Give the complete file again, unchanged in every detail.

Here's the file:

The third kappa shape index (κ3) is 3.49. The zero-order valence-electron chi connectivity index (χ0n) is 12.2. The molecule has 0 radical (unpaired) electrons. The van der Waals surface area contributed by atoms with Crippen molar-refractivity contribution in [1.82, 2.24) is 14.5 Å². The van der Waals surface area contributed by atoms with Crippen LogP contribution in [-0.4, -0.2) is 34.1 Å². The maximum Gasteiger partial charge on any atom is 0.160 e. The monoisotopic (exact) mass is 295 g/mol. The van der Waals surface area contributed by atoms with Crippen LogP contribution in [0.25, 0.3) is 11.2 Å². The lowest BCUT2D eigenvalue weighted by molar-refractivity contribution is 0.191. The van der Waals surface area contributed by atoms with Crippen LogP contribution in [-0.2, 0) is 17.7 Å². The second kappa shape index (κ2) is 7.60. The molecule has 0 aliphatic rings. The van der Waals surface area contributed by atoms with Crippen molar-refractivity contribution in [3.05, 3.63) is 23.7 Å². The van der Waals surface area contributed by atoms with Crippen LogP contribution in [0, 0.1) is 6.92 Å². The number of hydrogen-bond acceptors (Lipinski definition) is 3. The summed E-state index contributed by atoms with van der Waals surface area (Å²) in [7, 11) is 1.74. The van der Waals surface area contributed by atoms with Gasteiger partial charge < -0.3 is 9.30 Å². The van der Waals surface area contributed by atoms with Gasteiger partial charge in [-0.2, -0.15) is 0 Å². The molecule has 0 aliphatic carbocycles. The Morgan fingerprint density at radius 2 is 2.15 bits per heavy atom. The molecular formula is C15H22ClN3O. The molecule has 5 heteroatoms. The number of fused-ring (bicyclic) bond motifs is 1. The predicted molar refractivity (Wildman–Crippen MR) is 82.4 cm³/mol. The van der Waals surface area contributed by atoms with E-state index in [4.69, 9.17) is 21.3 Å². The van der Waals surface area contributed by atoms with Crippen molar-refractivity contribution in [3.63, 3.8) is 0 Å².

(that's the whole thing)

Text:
The third kappa shape index (κ3) is 3.49. The zero-order valence-electron chi connectivity index (χ0n) is 12.2. The molecule has 0 radical (unpaired) electrons. The van der Waals surface area contributed by atoms with Crippen molar-refractivity contribution in [1.82, 2.24) is 14.5 Å². The van der Waals surface area contributed by atoms with Crippen LogP contribution in [-0.4, -0.2) is 34.1 Å². The maximum Gasteiger partial charge on any atom is 0.160 e. The monoisotopic (exact) mass is 295 g/mol. The van der Waals surface area contributed by atoms with Crippen LogP contribution in [0.25, 0.3) is 11.2 Å². The lowest BCUT2D eigenvalue weighted by molar-refractivity contribution is 0.191. The van der Waals surface area contributed by atoms with Crippen LogP contribution in [-0.2, 0) is 17.7 Å². The second kappa shape index (κ2) is 7.60. The molecule has 0 aliphatic rings. The van der Waals surface area contributed by atoms with Crippen molar-refractivity contribution in [3.05, 3.63) is 23.7 Å². The van der Waals surface area contributed by atoms with Crippen LogP contribution in [0, 0.1) is 6.92 Å². The number of hydrogen-bond acceptors (Lipinski definition) is 3. The summed E-state index contributed by atoms with van der Waals surface area (Å²) in [7, 11) is 1.74. The van der Waals surface area contributed by atoms with Gasteiger partial charge < -0.3 is 9.30 Å². The van der Waals surface area contributed by atoms with Gasteiger partial charge in [-0.2, -0.15) is 0 Å². The molecule has 0 aliphatic carbocycles. The Morgan fingerprint density at radius 2 is 2.15 bits per heavy atom. The molecular formula is C15H22ClN3O. The molecule has 5 heteroatoms. The number of fused-ring (bicyclic) bond motifs is 1. The predicted molar refractivity (Wildman–Crippen MR) is 82.4 cm³/mol. The van der Waals surface area contributed by atoms with E-state index in [4.69, 9.17) is 21.3 Å². The van der Waals surface area contributed by atoms with Crippen molar-refractivity contribution in [3.63, 3.8) is 0 Å².